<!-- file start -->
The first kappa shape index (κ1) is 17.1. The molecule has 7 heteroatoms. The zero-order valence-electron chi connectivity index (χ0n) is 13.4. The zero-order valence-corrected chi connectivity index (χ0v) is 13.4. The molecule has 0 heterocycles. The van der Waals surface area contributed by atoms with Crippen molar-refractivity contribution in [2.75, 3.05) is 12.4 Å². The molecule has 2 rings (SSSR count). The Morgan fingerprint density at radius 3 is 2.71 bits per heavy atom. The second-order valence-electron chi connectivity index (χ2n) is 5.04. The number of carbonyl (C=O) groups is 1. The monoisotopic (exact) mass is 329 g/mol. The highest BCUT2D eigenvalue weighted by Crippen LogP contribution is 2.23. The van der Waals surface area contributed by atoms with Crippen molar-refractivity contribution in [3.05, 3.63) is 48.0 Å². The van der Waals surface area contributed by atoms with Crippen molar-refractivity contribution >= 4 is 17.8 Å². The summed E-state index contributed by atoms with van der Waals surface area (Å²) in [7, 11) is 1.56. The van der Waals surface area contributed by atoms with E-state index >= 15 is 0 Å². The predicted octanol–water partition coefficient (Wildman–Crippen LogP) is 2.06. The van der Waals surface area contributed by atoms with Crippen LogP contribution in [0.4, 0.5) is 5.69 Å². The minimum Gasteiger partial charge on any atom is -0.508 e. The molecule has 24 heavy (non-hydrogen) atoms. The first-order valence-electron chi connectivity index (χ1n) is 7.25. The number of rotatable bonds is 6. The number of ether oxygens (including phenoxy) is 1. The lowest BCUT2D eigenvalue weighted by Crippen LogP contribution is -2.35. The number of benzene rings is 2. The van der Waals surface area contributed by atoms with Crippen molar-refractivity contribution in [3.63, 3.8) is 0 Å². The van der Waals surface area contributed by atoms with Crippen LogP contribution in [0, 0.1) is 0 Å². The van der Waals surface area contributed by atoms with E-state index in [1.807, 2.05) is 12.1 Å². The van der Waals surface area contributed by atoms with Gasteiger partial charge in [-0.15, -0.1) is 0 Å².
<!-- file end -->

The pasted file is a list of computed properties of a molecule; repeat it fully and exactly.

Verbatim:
The first kappa shape index (κ1) is 17.1. The molecule has 7 heteroatoms. The zero-order valence-electron chi connectivity index (χ0n) is 13.4. The zero-order valence-corrected chi connectivity index (χ0v) is 13.4. The molecule has 0 heterocycles. The van der Waals surface area contributed by atoms with Crippen molar-refractivity contribution in [2.75, 3.05) is 12.4 Å². The molecule has 2 rings (SSSR count). The Morgan fingerprint density at radius 3 is 2.71 bits per heavy atom. The second-order valence-electron chi connectivity index (χ2n) is 5.04. The number of carbonyl (C=O) groups is 1. The monoisotopic (exact) mass is 329 g/mol. The highest BCUT2D eigenvalue weighted by Crippen LogP contribution is 2.23. The van der Waals surface area contributed by atoms with Crippen molar-refractivity contribution in [3.05, 3.63) is 48.0 Å². The van der Waals surface area contributed by atoms with Crippen molar-refractivity contribution >= 4 is 17.8 Å². The summed E-state index contributed by atoms with van der Waals surface area (Å²) in [7, 11) is 1.56. The van der Waals surface area contributed by atoms with E-state index >= 15 is 0 Å². The predicted octanol–water partition coefficient (Wildman–Crippen LogP) is 2.06. The van der Waals surface area contributed by atoms with Crippen LogP contribution in [0.4, 0.5) is 5.69 Å². The minimum Gasteiger partial charge on any atom is -0.508 e. The molecule has 24 heavy (non-hydrogen) atoms. The first-order valence-electron chi connectivity index (χ1n) is 7.25. The number of rotatable bonds is 6. The number of ether oxygens (including phenoxy) is 1. The lowest BCUT2D eigenvalue weighted by Crippen LogP contribution is -2.35. The number of benzene rings is 2. The van der Waals surface area contributed by atoms with Crippen molar-refractivity contribution in [3.63, 3.8) is 0 Å². The van der Waals surface area contributed by atoms with Crippen LogP contribution in [0, 0.1) is 0 Å². The van der Waals surface area contributed by atoms with E-state index in [1.807, 2.05) is 12.1 Å². The van der Waals surface area contributed by atoms with Gasteiger partial charge in [-0.15, -0.1) is 0 Å².